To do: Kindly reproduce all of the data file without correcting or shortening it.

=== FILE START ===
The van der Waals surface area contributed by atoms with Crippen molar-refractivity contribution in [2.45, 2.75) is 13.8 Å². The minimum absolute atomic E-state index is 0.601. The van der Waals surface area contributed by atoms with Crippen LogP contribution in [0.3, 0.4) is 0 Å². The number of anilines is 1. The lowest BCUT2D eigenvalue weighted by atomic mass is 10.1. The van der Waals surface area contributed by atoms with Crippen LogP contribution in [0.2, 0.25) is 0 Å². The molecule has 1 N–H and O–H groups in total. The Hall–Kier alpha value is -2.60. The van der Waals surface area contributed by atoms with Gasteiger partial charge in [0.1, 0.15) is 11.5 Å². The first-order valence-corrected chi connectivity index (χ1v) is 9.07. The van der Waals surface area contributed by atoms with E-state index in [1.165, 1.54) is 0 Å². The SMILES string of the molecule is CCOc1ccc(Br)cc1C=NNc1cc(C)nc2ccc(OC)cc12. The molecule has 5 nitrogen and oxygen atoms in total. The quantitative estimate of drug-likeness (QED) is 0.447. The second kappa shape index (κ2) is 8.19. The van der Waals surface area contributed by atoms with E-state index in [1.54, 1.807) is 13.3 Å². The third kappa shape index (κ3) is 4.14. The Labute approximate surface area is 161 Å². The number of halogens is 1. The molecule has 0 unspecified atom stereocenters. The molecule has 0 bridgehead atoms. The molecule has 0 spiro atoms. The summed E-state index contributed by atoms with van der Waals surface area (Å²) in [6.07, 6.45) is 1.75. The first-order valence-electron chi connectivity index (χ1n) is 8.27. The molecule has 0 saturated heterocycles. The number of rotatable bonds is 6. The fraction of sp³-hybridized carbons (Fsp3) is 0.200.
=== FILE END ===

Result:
The van der Waals surface area contributed by atoms with Crippen molar-refractivity contribution in [2.45, 2.75) is 13.8 Å². The minimum absolute atomic E-state index is 0.601. The van der Waals surface area contributed by atoms with Crippen LogP contribution in [0.3, 0.4) is 0 Å². The number of anilines is 1. The lowest BCUT2D eigenvalue weighted by atomic mass is 10.1. The van der Waals surface area contributed by atoms with Crippen LogP contribution in [0.2, 0.25) is 0 Å². The molecule has 1 N–H and O–H groups in total. The Hall–Kier alpha value is -2.60. The van der Waals surface area contributed by atoms with Gasteiger partial charge in [0.1, 0.15) is 11.5 Å². The first-order valence-corrected chi connectivity index (χ1v) is 9.07. The van der Waals surface area contributed by atoms with E-state index in [1.165, 1.54) is 0 Å². The SMILES string of the molecule is CCOc1ccc(Br)cc1C=NNc1cc(C)nc2ccc(OC)cc12. The molecule has 5 nitrogen and oxygen atoms in total. The quantitative estimate of drug-likeness (QED) is 0.447. The second kappa shape index (κ2) is 8.19. The van der Waals surface area contributed by atoms with E-state index in [1.54, 1.807) is 13.3 Å². The third kappa shape index (κ3) is 4.14. The Labute approximate surface area is 161 Å². The number of halogens is 1. The molecule has 0 unspecified atom stereocenters. The molecule has 0 bridgehead atoms. The molecule has 0 spiro atoms. The summed E-state index contributed by atoms with van der Waals surface area (Å²) in [6.07, 6.45) is 1.75. The first-order valence-electron chi connectivity index (χ1n) is 8.27. The molecule has 0 saturated heterocycles. The number of rotatable bonds is 6. The fraction of sp³-hybridized carbons (Fsp3) is 0.200.